Children Health

Covid-19 Testing, Omicron and Mask Mandate News: Live Updates

Credit…Etienne Laurent/EPA, via Shutterstock

The extremely contagious Omicron variant is fueling an enormous coronavirus wave that is pushing hospitals close to their capacity limits in about two dozen states, according to data posted by the U.S. Department of Health and Human Services.

At least 80 percent of staffed hospital beds were occupied in 24 states on Thursday, including Georgia, Maryland and Massachusetts, the figures show.

More troubling, the data showed that in 18 states and Washington, D.C., at least 85 percent of beds in adult intensive care units were full, with the most acute scarcity of beds in Alabama, Missouri, New Mexico, Rhode Island and Texas.

The pressure on I.C.U. capacity comes as the Omicron variant has touched off a nearly vertical rise in infections and hospitalizations. The country as a whole and 26 states have reported more coronavirus cases in the past week than in any other seven-day period.

Source: U.S. Department of Health and Human Services. The seven-day average is the average of a day and the previous six days of data. Currently hospitalized is the most recent number of patients with Covid-19 reported by hospitals in the state for the four days prior. Dips and spikes could be due to inconsistent reporting by hospitals. Hospitalization numbers early in the pandemic are undercounts due to incomplete reporting by hospitals to the federal government.
 ∙  Holiday interruptions to testing and data reporting may affect case and death trends.

In that time, an average of more than 803,000 coronavirus cases have been reported each day in the United States, an increase of 133 percent from two weeks ago, according to a New York Times database, and 25 states and territories have reported their highest weekly caseloads yet. Deaths are up 53 percent to an average of roughly 1,871 a day.

That has helped push the country’s average rate of hospitalizations above last winter’s peak. Hospitalizations of people testing positive for coronavirus over that week are up to more than 148,000 a day, a record. The numbers are rising fastest in Alabama, Florida, Louisiana, Puerto Rico and the U.S. Virgin Islands, according to the Times database.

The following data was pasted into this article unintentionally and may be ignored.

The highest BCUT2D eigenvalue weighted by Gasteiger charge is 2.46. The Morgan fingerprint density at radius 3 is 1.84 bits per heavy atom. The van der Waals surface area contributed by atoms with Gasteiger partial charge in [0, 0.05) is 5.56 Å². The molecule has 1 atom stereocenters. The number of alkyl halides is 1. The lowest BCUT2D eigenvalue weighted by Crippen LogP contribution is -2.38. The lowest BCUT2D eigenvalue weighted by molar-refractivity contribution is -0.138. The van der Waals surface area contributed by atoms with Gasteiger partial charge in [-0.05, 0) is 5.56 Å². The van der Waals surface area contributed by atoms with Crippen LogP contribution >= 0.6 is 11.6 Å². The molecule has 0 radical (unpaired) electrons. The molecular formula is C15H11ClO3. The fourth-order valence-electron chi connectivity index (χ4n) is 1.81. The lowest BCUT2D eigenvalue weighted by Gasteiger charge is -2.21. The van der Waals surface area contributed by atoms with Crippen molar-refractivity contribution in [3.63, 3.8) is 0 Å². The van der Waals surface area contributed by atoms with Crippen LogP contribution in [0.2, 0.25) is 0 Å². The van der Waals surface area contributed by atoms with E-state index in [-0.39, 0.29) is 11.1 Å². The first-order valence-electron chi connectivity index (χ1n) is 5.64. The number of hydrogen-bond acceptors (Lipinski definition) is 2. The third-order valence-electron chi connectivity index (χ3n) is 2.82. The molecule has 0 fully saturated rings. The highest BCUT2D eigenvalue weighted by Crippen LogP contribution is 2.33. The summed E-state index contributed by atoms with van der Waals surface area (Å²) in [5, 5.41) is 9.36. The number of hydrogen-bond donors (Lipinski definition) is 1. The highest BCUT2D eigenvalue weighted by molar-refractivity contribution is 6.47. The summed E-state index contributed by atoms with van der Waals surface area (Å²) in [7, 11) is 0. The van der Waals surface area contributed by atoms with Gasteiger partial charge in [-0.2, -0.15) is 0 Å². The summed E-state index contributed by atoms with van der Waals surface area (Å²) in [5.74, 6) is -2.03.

(The hospitalization figures include people who test positive for the virus after being admitted for conditions unrelated to Covid-19, but there is no national data showing how many people are in that category.)

Since Thanksgiving, the White House has sent more than 350 military doctors, nurses, medics and other personnel to 24 states to help hospitals with staffing challenges, President Biden said this week, and plans to send an additional 1,000 service members to six hard-hit states. That is in addition to the more than 14,000 National Guard members deployed in 49 states to help staff hospitals and other medical facilities, he and other officials said.

On Wednesday, Gov. Tim Walz of Minnesota said the state would spend $40 million in federal funds to hire more staff to help hospitals there for the next 60 days because “we know we’re going to continue to see a sharp rise in cases from the Omicron variant.” Minnesota’s hospitals have been struggling to keep up since the fall, when the National Guard was called in to help with a flood of patients infected by the deadlier Delta variant.

Also Wednesday, Gov. Kate Brown of Oregon said she was sending an additional 700 members of the state’s National Guard — bringing the total deployed to 1,200 members — to help hospitals deal with a rise in coronavirus patients. “Our hospitals are under extreme pressure,” she wrote on Twitter.

One day earlier Gov. Janet Mills of Maine said she was activating 169 members of the National Guard to help with capacity constraints at hospitals, joining more than 200 members already deployed in the state.

“I wish we did not have to take this step,” Ms. Mills said in a statement, “but the rise in hospitalizations — caused primarily by those who are not vaccinated — is stretching the capacity of our health care system thin, jeopardizing care for Maine people, and putting increased strain on our already exhausted health care workers.”




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